Goodbye fiber, hello Vitamin D. Researchers now say you should chug an extra glass of the white stuff in the morning to fortify your body against those nasty cancer germs (or whatever it is that causes cancer). Oddly enough, Vitamin D seems to work only on colon, ovarian and breast cancers. Wouldn't you think it would be good for bone cancer? That's for next week's news.
This new development was discovered by a couple of scientists pawing over 64 studies that had previously been completed. These guys did no original work of their own - it's like the Cliff's Notes of science. And if these studies have been lying around just waiting for a PhD with a flair for investigative science, why are we just now hearing about it?
And what's the best way to supplement your daily intake? No, it's not an extra glass or two of milk, which would add to our nation's existing obesity epidemic. The same theorists that found the Vitamin D link are advising people to spend more time in the sun - the human body becomes a Vitamin D factory when soaking up the rays. Be careful, though - too much sunlight can cause skin cancer. Oh, and high doses of Vitamin D are toxic and may cause an excess of calcium in the blood - extreme cases may lead to death.
Isn't healthy living fun!
January 5, 2006
Step Right Up!
Today's Washington Post contains the surprising finding that average people will actually pay money to enjoy a grim spectacle, particularly if it makes their own dismal situation in life look rosey by comparison. The Post couldn't have said it better:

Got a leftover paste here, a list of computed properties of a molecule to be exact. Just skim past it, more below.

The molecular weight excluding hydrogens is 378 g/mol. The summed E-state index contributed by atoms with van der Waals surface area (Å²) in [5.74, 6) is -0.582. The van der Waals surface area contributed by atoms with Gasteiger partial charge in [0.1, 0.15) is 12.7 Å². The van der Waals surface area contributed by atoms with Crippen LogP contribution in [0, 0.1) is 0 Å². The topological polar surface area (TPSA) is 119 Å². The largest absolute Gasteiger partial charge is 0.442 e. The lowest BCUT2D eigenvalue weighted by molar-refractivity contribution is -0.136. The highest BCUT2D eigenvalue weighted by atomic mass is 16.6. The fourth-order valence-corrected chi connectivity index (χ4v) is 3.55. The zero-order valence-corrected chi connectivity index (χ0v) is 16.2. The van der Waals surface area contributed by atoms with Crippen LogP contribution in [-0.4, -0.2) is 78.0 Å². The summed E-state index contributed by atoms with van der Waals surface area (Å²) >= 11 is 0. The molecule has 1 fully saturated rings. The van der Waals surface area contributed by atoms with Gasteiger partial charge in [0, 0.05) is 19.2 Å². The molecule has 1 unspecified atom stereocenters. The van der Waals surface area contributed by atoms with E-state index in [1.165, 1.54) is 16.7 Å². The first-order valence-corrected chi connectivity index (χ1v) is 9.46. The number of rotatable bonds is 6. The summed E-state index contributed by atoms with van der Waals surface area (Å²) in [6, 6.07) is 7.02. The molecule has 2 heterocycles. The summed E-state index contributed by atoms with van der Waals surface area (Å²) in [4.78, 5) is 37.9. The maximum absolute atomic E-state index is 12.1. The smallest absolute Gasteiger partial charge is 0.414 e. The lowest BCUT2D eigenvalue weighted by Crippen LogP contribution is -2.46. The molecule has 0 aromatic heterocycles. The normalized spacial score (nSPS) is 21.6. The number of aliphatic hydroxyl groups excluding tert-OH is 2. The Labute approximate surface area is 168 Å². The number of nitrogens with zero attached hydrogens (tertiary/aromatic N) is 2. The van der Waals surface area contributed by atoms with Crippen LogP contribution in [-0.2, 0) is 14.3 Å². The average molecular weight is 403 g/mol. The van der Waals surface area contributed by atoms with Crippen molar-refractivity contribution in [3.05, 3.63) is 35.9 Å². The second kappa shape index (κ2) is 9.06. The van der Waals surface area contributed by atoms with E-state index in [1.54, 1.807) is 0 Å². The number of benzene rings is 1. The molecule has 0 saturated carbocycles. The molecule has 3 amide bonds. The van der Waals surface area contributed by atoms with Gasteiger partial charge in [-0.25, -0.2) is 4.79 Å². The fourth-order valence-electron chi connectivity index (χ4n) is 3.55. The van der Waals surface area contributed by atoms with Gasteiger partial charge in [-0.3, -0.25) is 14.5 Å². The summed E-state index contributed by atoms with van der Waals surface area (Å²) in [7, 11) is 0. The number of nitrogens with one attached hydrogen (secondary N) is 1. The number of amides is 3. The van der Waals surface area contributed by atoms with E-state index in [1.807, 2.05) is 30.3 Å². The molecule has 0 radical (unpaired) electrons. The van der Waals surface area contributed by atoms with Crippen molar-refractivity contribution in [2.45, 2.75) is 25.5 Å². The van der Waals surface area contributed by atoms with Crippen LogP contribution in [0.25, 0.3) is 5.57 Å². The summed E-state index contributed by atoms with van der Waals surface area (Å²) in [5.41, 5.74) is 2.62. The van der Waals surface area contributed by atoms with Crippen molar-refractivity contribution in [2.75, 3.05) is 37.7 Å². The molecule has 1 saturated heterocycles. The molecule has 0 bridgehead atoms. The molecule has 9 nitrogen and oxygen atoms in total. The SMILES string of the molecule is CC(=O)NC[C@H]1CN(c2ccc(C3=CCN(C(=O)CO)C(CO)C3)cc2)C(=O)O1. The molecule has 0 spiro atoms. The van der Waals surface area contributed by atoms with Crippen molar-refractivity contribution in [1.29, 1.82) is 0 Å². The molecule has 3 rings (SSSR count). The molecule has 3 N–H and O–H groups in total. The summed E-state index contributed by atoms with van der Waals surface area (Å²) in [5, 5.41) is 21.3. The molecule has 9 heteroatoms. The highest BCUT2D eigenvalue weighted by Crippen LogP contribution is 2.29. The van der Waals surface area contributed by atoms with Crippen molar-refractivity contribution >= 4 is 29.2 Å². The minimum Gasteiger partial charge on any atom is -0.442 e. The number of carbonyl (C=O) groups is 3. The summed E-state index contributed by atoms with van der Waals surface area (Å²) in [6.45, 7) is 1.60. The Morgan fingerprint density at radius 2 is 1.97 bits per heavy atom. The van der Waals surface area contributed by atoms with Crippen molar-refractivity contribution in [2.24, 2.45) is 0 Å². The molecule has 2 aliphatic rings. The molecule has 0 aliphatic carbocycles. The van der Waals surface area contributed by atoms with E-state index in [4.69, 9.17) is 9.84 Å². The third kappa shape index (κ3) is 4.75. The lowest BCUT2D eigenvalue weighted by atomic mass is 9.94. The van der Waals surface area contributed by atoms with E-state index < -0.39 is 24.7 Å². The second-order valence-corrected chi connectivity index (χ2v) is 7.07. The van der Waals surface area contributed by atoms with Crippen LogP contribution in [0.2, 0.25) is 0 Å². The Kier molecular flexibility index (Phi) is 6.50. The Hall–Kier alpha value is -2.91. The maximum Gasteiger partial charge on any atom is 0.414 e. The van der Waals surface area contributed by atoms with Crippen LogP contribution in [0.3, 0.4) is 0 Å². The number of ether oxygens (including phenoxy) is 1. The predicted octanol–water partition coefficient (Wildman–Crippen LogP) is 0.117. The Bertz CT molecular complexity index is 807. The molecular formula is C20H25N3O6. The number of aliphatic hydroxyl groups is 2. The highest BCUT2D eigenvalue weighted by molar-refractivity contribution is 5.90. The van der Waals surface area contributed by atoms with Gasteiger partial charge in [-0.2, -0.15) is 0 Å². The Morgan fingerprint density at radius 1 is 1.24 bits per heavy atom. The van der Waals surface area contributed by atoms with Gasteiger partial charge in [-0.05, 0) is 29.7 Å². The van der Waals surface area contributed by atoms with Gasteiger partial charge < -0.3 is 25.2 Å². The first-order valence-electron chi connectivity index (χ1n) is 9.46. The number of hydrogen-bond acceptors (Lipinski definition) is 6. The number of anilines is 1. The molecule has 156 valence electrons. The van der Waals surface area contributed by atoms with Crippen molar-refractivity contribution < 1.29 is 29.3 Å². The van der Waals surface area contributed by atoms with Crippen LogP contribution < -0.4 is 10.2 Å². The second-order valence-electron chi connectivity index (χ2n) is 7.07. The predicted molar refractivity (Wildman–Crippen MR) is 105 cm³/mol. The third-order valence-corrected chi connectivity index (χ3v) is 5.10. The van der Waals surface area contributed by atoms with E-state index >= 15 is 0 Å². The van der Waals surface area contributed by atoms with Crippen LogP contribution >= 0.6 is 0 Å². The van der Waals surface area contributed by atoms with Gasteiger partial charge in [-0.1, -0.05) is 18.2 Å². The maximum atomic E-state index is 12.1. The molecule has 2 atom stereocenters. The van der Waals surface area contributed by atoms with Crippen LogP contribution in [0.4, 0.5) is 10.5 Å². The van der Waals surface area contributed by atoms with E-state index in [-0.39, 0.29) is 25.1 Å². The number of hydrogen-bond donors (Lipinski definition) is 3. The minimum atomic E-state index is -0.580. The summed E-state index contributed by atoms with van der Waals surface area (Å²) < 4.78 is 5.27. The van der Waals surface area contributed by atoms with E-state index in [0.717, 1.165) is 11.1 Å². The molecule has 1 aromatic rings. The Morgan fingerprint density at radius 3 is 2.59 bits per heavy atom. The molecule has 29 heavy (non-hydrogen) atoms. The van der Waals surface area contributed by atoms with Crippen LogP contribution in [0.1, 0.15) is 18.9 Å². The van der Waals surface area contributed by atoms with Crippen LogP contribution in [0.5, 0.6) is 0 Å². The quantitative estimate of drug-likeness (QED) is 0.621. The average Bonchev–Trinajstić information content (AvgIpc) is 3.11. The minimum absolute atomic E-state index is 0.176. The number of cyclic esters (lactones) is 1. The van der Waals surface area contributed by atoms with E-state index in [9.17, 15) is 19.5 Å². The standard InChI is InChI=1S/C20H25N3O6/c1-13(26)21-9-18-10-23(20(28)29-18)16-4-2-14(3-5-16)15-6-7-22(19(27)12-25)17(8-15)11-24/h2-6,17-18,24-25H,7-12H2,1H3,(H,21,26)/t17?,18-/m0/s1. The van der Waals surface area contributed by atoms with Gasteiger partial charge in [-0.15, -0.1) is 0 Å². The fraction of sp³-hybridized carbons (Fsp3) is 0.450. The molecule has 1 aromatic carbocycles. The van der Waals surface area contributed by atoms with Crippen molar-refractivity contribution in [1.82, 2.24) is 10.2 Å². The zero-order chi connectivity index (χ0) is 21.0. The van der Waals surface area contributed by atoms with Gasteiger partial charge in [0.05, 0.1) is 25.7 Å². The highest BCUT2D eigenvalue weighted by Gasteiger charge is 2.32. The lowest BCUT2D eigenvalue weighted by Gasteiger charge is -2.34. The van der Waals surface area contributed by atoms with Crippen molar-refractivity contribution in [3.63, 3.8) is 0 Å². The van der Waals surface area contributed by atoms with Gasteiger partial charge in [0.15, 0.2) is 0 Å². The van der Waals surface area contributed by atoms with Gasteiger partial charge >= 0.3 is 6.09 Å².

"Mountains of debris, collapsing houses, a weather-ravaged stadium: It's yours for $35 per person ($28 for children)."
Some people might say this is comparable to honoring the fallen at Ground Zero after 9/11. Folks would visit the site and come to terms with the loss. It was a form of therapy.
This is different. After 9/11, most folks held off for a polite interval - at least until the rubble was removed and families of the dead had a chance to grieve in peace. I don't remember anybody charging admission to see the smoking ruins. New Orleans is a place that is still coming to terms with its new reality. Even as life goes on in the French Quarter, large swaths of the city and surrounding parishes remain uninhabitable. There is institutional uncertainty about what to tear down, what to rebuild, and what to give up on altogether. Former residents are cast far and wide. I was there a few weeks ago and, believe me, this is a place that is not being rebuilt - it's being built. Big difference.
Charging rubberneckers to take a cruise through the lower ninth ward in an air conditioned coach is like selling pieces of the collapsed World Trade Center. There is nothing to be learned here. This is eye candy for the morbid.
At least it's a local company that is reaping the benefit. Gray Line New Orleans is the carrier, and they'll be happy to take you on a "three-hour bus tour of the devastation." I recall another "three hour tour" that ended badly - this one with castaways and Ginger (well, I was always a Mary Ann guy myself). What a wonderful twist if our Katrina cruisers were to get lost in the lower ninth, never to be heard from again! Serves 'em right.
In a sign that all is not lost, some cruisers are showing signs of remorse: "I felt guilty about going out and looking, but it's something we had to do," said Toni Stone of Harrisonburg, Va. Really, Toni - did you have to?